• I have used Irene Kotov in the past (she has written articles on Lifehacker before) with great success! Highly recommended.

  • I did write a detailed response but somehow managed to lose it.

    Basically what I was saying boils down to the below…

    Yes, you can pay a professional. Yes, they will offer benefits.


    Get real. You’re perfectly capable of writing a perfectly good resume.

    You can pay someone to pour milk onto your cereal if you want, and I’m sure they’ll do a really good job of it. But you know, it’s not that difficult, and the chances are you’re perfectly capable of doing it yourself.

    Here’s how to write a good resume…

    Your Name
    Your contact details

    Brief skills summary. 1 paragraph. Skills matrix table for IT applicants.

    Qualifications. Keep it simple.

    Company name of most recent or current employer
    Dates of employment
    Job Title
    Key duties – bullet points. Be clear and concise.
    Reasons for leaving the position.

    Repeat above for all jobs in the last 7 to 10 years or so – whatever seems appropriate.

    Career Summary – to briefly list those jobs more than 10 years back. Just provide company name, dates of employment and job title. No need for detailed job duties unless particularly relevant.

    Use nice clean fonts (arial or such). Keep it short and easily understandable.

    Informative is much better than salesy.

    If you’re incapable of producing a basic, business like Word document then ask someone else who is before paying someone hundreds of dollars.

    If language, or computer literacy is an issue, then yes ask for help.

    “To quote Eminem (not something you should do ona resume): “you only get one shot”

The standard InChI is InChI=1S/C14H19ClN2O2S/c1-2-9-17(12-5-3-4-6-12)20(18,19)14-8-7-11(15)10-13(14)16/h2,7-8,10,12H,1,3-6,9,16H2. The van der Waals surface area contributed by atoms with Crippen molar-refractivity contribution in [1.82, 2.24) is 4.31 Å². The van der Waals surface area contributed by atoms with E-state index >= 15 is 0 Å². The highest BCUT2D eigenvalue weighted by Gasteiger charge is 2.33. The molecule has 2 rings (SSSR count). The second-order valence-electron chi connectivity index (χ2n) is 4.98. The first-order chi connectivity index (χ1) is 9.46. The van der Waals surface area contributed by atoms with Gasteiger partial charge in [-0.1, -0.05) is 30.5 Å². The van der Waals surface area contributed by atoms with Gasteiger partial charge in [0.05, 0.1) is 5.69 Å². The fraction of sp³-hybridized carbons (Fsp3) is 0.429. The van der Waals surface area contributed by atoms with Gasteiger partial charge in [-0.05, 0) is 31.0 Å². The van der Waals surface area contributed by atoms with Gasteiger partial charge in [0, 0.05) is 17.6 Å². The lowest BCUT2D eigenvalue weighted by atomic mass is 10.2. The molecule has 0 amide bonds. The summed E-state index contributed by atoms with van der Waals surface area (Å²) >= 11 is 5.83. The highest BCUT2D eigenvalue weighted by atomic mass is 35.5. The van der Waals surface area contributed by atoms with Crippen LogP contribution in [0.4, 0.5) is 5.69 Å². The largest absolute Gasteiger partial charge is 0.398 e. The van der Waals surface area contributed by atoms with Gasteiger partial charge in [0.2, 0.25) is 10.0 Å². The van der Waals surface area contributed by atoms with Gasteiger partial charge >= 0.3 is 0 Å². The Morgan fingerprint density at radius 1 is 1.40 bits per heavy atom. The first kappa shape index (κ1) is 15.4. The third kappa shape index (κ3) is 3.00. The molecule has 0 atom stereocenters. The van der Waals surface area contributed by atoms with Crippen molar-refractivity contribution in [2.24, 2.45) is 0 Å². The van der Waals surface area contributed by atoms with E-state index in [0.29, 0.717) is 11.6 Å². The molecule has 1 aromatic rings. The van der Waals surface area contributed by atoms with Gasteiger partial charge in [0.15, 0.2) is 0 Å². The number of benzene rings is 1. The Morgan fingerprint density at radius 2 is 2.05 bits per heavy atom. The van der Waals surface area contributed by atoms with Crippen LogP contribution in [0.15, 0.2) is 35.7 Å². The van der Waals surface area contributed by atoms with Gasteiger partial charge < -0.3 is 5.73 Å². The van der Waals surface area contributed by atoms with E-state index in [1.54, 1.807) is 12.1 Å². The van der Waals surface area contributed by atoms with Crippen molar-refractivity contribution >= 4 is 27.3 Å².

Yeah, your job application isn’t a movie or anthem. It’s just a job application. It’s not your first. It won’t be your last.

    And Peta – please proof-read your own article.

    do ona resume

    often is, “why (spaces)

    hard-to-read (hyphens?)

    five to 10 seconds (5 to 10, or five to ten)

    recruitment Coordinator (capital Letters)

    Another benefit to a professionally-written resume (of. Hyphen?)

    believes it’s (that it’s)

  • I’ve fixed some of those (and some were my fault, not Peta’s. Don’t agree with several of them though (especially on the hyphens).

    • I’ve fixed some of those (and some were my fault, not Peta’s.


      Yeah, I think the hyphens might be perfectly acceptable. Unnecessary for sure. Acceptable perhaps.

      I only made a point of it given that she’s a proof reader.

  • Googling around, this girl is basically self promoting her own services.. Not a good basis for an article on why you should pay someone to do something.

    Next minute Angus will be writing articles “why you should click ads on blogs”

    • It seems that all of the recruitment based articles are loosely based around self promotion, which is such a shame when it’s a massively important subject to everyone.

      It’s also a bit annoying when I’m being completely explicit in my views and assistance yet i’m getting down voted.

      I would have thought Lifehacker would have been more conducive to honest and open discussion.

      • I wouldn’t worry about it – it’s a bit of a pack mentality thing. If you look at most of the non-inflammatory comments that get down voted, it’s usually the same lurkers time and time again who feel this is some helpful way to express their disagreement with some part of something… Or something heh.

  • All government jobs and an increasing number of private sector employers use the dreaded Taleo for gating all employment applications. The resume is replaced by a zillion little fields and then a word-soup of your life and credentials. And if it’s not Taleo, then it’s one of a dozen other similar form-based engines that allow companies to spew out rejection emails in minutes.